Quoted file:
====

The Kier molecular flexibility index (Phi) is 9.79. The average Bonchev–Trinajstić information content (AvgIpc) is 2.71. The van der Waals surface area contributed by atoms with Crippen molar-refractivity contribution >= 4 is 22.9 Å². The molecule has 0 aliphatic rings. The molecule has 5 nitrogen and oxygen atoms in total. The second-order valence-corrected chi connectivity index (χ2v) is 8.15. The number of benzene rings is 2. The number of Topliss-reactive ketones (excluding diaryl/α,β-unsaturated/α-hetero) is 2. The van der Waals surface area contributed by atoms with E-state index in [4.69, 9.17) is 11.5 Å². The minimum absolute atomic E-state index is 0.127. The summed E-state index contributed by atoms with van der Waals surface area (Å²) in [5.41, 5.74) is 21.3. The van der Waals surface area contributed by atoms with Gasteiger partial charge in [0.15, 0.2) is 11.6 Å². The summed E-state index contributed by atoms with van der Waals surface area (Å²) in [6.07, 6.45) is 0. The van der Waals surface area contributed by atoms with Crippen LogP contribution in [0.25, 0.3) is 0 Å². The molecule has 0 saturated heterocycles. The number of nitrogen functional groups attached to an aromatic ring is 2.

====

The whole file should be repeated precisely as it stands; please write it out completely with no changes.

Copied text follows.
The Kier molecular flexibility index (Phi) is 9.79. The average Bonchev–Trinajstić information content (AvgIpc) is 2.71. The van der Waals surface area contributed by atoms with Crippen molar-refractivity contribution >= 4 is 22.9 Å². The molecule has 0 aliphatic rings. The molecule has 5 nitrogen and oxygen atoms in total. The second-order valence-corrected chi connectivity index (χ2v) is 8.15. The number of benzene rings is 2. The number of Topliss-reactive ketones (excluding diaryl/α,β-unsaturated/α-hetero) is 2. The van der Waals surface area contributed by atoms with E-state index in [4.69, 9.17) is 11.5 Å². The minimum absolute atomic E-state index is 0.127. The summed E-state index contributed by atoms with van der Waals surface area (Å²) in [5.41, 5.74) is 21.3. The van der Waals surface area contributed by atoms with Gasteiger partial charge in [0.15, 0.2) is 11.6 Å². The summed E-state index contributed by atoms with van der Waals surface area (Å²) in [6.07, 6.45) is 0. The van der Waals surface area contributed by atoms with Crippen LogP contribution in [0.25, 0.3) is 0 Å². The molecule has 0 saturated heterocycles. The number of nitrogen functional groups attached to an aromatic ring is 2.